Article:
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The Blue Oval Fights Back
Jerry Flint, 02.17.09, 06:00 AM EST

In today's auto industry, the battle is for survival, and Ford Motor looks as if it may be a survivor.

The cover of the March Automobile magazine reads, in thick, black, two-inch capital letters, "Ford Lives." The cover also proclaims, in red and black headlines, "Shocking New Taurus," "Lincoln MKT (A sexier Flex)," "41-MPG Fusion Hybrid" and "Shelby Cobra GT500 (540 hp)."

Autoweek's Feb. 9 cover has similar gushing comments extolling the virtues of the new 2010 Ford Taurus.

Yes, Ford's (nyse: F - news - people ) sales are still slipping badly, but the bad news on the sales front obscures the fact that the company is making a healthy comeback on the product side. The nation's auto writers picked the new Ford 150 pickup (still America's best-selling vehicle) as its 2009 Truck of the Year, and Consumer Reports has been saying nice things for the past year about Ford quality improvements.

I am also hearing positive things about Ford's coming products, like the Fusion hybrid that arrives this spring. Ford brags that this sedan has better mileage than the similar-sized Toyota (nyse: TM - news - people ) Camry hybrid. Around the same time, we will see a restyled and more polished 2010 Mustang. Not only has Ford seriously jazzed up the mainstream versions of its Taurus sedan, due this summer, but it will also roll out a reborn Taurus SHO at the same time. This high-performance all-wheel-drive version has a twin-turbo V-6 sporting 365 horsepower. Perhaps most important, Ford is tooling up a plant in Mexico to build a slick small car, the Fiesta, for sale next year. Ford plans several other small models for the U.S. market, including a delivery truck and an electric car.

Let us not forget the contributions of Alan Mulally, Ford president and chief executive. This ex-Boeing (nyse: BA - news - people ) executive may not have known the car industry but seems to have given Ford the stability, purpose, focus and common sense that had been lacking for years.

The problem is that Ford still has its share of negatives.

Money is running through the company like you-know-what through a goose. The fourth-quarter loss was $5.9 billion ($2.46 a share), leaving Ford with a loss of $14.6 billion ($6.41) for all of last year. Europe, which has been a bright spot, lost $330 million pre-tax in the fourth quarter. The kitty, "gross cash," went down $5.5 billion in the quarter, so cash on hand at the end of the year fell to $13.4 billion. In the auto industry that is not a lot of money to manage day-to-day operations. The company recently tapped its credit line for another--and final--$10 billion, and it has already mortgaged its core assets. So far, Ford, unlike General Motors (nyse: GM - news - people ) and Chrysler, has not asked the government for financial assistance but I would not be surprised if the company had to come to the government for money sometime this year.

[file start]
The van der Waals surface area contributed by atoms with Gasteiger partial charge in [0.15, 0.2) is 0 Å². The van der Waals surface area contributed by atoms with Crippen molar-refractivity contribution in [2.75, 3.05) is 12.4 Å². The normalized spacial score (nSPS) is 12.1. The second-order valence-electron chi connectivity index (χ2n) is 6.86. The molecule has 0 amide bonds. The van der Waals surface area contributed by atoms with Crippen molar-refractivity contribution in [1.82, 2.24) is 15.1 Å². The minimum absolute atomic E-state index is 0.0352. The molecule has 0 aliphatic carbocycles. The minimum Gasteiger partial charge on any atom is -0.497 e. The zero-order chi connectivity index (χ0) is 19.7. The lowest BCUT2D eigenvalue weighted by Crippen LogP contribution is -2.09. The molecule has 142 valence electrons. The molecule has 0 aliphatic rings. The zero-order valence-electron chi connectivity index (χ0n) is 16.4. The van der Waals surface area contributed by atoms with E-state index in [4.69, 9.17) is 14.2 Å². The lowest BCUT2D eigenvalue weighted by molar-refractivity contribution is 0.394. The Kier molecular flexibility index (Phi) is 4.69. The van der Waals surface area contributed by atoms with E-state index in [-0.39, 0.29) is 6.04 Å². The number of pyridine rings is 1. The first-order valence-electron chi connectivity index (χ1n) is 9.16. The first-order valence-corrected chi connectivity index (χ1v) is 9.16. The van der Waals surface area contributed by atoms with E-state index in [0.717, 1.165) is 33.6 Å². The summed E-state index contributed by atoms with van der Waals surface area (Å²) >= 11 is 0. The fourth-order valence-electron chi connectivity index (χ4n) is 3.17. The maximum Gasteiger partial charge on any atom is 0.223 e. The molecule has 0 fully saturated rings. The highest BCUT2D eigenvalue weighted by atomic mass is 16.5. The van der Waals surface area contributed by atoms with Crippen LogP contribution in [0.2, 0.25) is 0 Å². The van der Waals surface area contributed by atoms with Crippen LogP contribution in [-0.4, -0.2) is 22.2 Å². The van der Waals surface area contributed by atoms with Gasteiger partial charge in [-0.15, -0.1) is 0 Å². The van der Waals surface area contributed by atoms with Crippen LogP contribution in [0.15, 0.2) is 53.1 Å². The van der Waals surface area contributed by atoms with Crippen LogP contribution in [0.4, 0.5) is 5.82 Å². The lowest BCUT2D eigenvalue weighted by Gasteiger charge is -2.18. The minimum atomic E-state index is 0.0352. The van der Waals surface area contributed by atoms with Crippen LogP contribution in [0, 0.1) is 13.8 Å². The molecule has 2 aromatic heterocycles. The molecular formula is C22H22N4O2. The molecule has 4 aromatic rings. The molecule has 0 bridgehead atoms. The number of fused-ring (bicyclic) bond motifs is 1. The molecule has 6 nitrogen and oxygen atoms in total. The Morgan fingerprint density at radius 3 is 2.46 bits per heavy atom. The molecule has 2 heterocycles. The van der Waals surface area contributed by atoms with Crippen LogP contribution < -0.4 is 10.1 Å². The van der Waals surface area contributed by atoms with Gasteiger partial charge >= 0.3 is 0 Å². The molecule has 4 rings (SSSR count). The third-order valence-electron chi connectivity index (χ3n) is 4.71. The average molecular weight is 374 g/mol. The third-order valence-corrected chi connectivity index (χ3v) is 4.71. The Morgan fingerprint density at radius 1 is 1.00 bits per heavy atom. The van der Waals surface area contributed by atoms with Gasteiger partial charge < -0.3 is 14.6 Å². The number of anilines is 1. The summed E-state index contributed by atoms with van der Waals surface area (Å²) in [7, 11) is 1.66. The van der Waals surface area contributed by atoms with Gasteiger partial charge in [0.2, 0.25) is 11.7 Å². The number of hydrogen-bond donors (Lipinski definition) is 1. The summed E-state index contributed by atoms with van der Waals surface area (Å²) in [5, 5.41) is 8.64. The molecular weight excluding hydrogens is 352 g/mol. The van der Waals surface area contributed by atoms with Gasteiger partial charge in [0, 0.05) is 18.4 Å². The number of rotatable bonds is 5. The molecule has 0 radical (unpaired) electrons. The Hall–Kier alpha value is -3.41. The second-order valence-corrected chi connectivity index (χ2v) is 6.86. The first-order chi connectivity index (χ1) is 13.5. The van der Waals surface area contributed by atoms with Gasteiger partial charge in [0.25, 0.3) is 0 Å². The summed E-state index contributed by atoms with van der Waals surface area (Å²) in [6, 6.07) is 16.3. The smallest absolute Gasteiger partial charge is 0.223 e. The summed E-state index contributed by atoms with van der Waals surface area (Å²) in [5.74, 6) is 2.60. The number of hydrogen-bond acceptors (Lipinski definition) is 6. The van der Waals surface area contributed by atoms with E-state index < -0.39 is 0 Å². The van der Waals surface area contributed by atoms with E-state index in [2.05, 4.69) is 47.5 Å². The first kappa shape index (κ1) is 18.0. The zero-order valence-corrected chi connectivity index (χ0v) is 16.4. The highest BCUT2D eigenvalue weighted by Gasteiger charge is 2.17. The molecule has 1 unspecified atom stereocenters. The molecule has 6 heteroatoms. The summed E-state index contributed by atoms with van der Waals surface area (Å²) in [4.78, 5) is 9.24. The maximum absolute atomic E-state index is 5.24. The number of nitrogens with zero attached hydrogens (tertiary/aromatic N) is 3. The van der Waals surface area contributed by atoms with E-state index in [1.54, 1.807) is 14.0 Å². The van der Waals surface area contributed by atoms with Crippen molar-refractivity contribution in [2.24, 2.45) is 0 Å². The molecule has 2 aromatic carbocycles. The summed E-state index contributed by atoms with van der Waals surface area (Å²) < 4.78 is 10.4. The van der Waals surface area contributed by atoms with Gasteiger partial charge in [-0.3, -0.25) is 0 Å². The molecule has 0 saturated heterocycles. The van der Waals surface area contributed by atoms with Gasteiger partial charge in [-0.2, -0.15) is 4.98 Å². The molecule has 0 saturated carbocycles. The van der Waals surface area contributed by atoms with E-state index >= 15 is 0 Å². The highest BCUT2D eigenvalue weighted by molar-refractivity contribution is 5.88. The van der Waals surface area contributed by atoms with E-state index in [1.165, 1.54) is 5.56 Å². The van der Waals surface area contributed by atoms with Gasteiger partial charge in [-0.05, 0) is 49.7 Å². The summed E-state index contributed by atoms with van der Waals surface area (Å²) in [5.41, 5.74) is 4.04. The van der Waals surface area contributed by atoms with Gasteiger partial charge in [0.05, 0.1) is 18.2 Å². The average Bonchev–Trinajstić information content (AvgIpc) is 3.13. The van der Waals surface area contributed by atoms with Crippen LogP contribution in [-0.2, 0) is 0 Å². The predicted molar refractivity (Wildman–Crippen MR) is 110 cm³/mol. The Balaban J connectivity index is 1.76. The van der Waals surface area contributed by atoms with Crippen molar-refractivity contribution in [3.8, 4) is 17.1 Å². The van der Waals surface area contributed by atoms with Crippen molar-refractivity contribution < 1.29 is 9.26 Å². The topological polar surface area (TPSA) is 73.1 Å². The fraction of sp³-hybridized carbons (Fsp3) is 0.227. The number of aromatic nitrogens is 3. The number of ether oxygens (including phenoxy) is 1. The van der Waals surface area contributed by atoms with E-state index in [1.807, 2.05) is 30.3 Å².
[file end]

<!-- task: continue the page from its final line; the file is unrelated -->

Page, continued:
Ford says January retail sales are down 27%, but the total was actually off 40% because fleet buyers are bailing. One of the newest Ford vehicles, the attention-grabbing Flex sport utility, is selling poorly--but then so is almost everything now.

Rumors abound about the conflicts within the higher levels of Ford's management, but to be honest again, that is nothing new. Ford has always had leaders, who managed the company like a kingdom surrounded with powerful and rival dukedoms.

Ford stock presently trades for less than $2.00 per share. I remember the reward for betting on Chrysler in the early 1980s when the stock was down to just a few dollars. A few weeks ago, my wife bought 1,000 Ford shares at $1.90, and frankly, I have been thinking of buying 50,000, but I do not have the guts. Do I really think I am smarter than Kirk Kerkorian? He lost his shirt on Ford.

The auto business is terrible now for almost everyone, but Ford has several positives--falling labor costs, growing recognition of its improved vehicles, management that has direction, several promising new vehicles in the product pipeline and viable overseas operations.

Ford looks like a survivor--but it is still a borderline case. It has chopped costs and it is engineering its successful European car designs for production in North America. Any kind of a general industry recovery should make Ford a profitable company again. Should a couple of other Detroit icons go down--not that anyone wants them to fall--then Ford would be the last American standing, which could be an advantage.

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